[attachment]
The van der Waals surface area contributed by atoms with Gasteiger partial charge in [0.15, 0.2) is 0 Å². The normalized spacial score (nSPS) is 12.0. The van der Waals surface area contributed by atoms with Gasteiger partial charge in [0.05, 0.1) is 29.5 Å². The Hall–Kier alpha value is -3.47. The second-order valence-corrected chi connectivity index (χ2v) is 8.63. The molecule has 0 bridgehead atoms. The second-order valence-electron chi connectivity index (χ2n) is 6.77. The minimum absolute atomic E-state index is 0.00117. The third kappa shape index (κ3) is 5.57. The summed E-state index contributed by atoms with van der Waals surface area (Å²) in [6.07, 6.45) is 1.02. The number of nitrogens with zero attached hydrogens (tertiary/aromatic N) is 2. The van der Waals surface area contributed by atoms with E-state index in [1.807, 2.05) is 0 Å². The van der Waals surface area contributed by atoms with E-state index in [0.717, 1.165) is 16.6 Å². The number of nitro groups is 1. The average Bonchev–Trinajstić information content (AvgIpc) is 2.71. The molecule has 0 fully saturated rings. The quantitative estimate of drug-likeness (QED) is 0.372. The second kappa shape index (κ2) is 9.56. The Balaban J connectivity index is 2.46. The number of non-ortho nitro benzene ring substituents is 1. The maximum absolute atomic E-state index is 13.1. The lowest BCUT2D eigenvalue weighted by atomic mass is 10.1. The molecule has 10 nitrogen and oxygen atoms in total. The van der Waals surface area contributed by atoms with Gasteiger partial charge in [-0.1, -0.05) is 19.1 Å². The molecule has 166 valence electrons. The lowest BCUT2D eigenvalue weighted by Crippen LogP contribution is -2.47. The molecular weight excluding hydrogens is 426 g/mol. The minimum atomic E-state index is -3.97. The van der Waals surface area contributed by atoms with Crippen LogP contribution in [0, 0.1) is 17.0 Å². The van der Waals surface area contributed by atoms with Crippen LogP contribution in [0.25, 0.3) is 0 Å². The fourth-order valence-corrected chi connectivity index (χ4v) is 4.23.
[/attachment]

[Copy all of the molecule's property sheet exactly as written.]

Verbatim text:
The van der Waals surface area contributed by atoms with Gasteiger partial charge in [0.15, 0.2) is 0 Å². The normalized spacial score (nSPS) is 12.0. The van der Waals surface area contributed by atoms with Gasteiger partial charge in [0.05, 0.1) is 29.5 Å². The Hall–Kier alpha value is -3.47. The second-order valence-corrected chi connectivity index (χ2v) is 8.63. The molecule has 0 bridgehead atoms. The second-order valence-electron chi connectivity index (χ2n) is 6.77. The minimum absolute atomic E-state index is 0.00117. The third kappa shape index (κ3) is 5.57. The summed E-state index contributed by atoms with van der Waals surface area (Å²) in [6.07, 6.45) is 1.02. The number of nitrogens with zero attached hydrogens (tertiary/aromatic N) is 2. The van der Waals surface area contributed by atoms with E-state index in [1.807, 2.05) is 0 Å². The van der Waals surface area contributed by atoms with E-state index in [0.717, 1.165) is 16.6 Å². The number of nitro groups is 1. The average Bonchev–Trinajstić information content (AvgIpc) is 2.71. The molecule has 0 fully saturated rings. The quantitative estimate of drug-likeness (QED) is 0.372. The second kappa shape index (κ2) is 9.56. The Balaban J connectivity index is 2.46. The number of non-ortho nitro benzene ring substituents is 1. The maximum absolute atomic E-state index is 13.1. The lowest BCUT2D eigenvalue weighted by atomic mass is 10.1. The molecule has 10 nitrogen and oxygen atoms in total. The van der Waals surface area contributed by atoms with Gasteiger partial charge in [-0.1, -0.05) is 19.1 Å². The molecule has 166 valence electrons. The lowest BCUT2D eigenvalue weighted by Crippen LogP contribution is -2.47. The molecular weight excluding hydrogens is 426 g/mol. The minimum atomic E-state index is -3.97. The van der Waals surface area contributed by atoms with Crippen LogP contribution in [0, 0.1) is 17.0 Å². The van der Waals surface area contributed by atoms with Crippen LogP contribution in [0.25, 0.3) is 0 Å². The fourth-order valence-corrected chi connectivity index (χ4v) is 4.23.